»Doing this in a time of recession, it is a project which raises some questions. Now, when the unemployment rate is high among new graduates in Denmark in general, how justifiable is the focus on international graduates and their transition to being workers in Denmark?« says Ana
»It is not an easy situation now, but that is the context, and I would like to reflect that dynamic.«
Having worked in Denmark for a consulting company while completing her Master’s thesis, Ana has a personal insight into some of the issues, such as that of not speaking Danish that her target group of student migrants may face.
»As a PhD student you are actually employed by the university, and I have also heard of other recently employed international students who are surprised that many things are not in English. There could be important meetings held purely in Danish. I understand that as I have been in that position myself, where you don’t even understand whether the Metro is late. The normal announcement will be in both languages but the emergency announcement will only be given in Danish, and you think, is the train even coming at all?« she says, laughing.
These days, Ana is fluent in Danish. As the only full-degree international student at the institute when she started, she had a great motivation to learn the language.
»People were kind enough, when they found out there was an English speaker on the course, to do the course in English. Most of the Danes spoke better English than I did. I also wanted to understand what people say to each other, of course. Now I can hold my interviews with stakeholders in Danish.«
Ana Mosneaga came to Denmark originally as an international exchange student, having begun studying for her bachelor’s degree in Japan before transferring to an Australian university.
»I wanted to go on an overseas exchange. I was steered towards Scandinavia by my supervisor as these countries are known for their development assistance, and I chose Denmark. For some reason, I don’t know why, but from day one I wanted to make Copenhagen my home. Then, two years later, I came back with a Danish government scholarship and tuition waiver to do my whole master’s degree at the Institute of Geography.«
Ana Mosneaga’s own reasons for staying on in Denmark reveal the emotional aspect of the very transition that she is researching.
»I know a lot of people who stay because they have a Danish partner. For me personally, there were a lot of different factors but one of the biggest was that I didn’t really have a place to go back to. I feel at home here and I am desperately in love with Copenhagen, though I don’t know why,« she explains.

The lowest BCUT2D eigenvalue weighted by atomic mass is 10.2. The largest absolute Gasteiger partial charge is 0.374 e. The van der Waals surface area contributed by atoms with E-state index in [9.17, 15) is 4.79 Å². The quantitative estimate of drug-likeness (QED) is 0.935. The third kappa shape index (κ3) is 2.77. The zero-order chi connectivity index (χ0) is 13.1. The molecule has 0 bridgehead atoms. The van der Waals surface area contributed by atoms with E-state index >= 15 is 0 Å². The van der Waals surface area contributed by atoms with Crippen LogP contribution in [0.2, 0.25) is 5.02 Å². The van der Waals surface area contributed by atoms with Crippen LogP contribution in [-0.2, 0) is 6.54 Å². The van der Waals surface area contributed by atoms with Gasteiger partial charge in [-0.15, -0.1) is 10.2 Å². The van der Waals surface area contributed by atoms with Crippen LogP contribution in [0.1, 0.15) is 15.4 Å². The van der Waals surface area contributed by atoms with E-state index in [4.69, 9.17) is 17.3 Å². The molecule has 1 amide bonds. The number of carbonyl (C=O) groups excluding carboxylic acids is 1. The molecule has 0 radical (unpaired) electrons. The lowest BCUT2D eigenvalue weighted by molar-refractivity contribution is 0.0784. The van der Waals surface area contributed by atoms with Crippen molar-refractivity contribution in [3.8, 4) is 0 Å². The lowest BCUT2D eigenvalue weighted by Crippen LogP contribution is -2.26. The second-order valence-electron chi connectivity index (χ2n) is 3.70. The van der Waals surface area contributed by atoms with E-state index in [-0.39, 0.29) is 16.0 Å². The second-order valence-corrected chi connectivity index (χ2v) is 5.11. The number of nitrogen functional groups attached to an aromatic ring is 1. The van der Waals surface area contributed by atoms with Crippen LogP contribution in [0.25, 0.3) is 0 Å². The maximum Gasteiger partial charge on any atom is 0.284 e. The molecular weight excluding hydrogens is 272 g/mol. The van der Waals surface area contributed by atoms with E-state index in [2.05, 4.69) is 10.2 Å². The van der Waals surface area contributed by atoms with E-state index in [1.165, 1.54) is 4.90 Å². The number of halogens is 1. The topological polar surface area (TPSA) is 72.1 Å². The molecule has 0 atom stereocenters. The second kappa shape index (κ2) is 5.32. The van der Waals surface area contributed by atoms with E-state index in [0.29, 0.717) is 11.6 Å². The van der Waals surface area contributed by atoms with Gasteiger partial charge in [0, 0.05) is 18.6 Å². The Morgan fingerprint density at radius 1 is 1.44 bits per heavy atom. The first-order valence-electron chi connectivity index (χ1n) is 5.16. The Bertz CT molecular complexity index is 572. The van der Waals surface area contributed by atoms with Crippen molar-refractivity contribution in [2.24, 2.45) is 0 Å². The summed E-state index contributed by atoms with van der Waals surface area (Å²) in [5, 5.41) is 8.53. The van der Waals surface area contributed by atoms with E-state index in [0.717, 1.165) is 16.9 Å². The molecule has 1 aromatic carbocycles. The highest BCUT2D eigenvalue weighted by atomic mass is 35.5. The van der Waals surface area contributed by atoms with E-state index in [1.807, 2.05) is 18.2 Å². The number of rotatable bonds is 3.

Ana speaks English with an international accent that is difficult to place. When posed the inevitable ‘where are you from?’ question that international students are asked on a daily basis, her answer is far from straightforward.
»That is a very long story,« she laughs.
»I don’t know. I grew up in five different countries. I was born in the republic of Moldova, a small Eastern European country, where I lived until I was seven. Then my parents moved to Japan, so I grew up there. I’m thinking in Japanese when I am talking to you. That is almost my mother tongue. After that I started moving by myself: to Australia, then Norway and finally arriving in Denmark«
Her background and experiences have influenced her choice of research topic in a number of ways.
»My interests in immigration also came from my experience of being a migrant and constantly crossing international borders with a passport that is not necessarily welcomed, a Moldovan passport. Moldova has been a source of illegal migrants during the past decades,« she says.
»I am bound to the passport of my country of origin but do I identify with it? Yes, partly. I am bound to identify with it, but on the other hand I would rather identify myself as the result of globalisation. I have been through often humiliating immigration procedures just to be able to legally move. I understand both sides, why countries would like to maintain border control as well as why migrants will still cross it even if it is illegal.«
Having such personal ties with the subject of research can also pose some challenges however, as she discovered when writing her Master’s thesis on migration management in Moldova:
»Often people found me extremely mad at what I discovered. It is my life as well, but of course as a researcher you should convey the truth in an unbiased manner. At the same time my perspective is always there and I should just be aware of it. It is influenced by who I am and all the luggage I have. I will have to disclose my background in my synopsis.«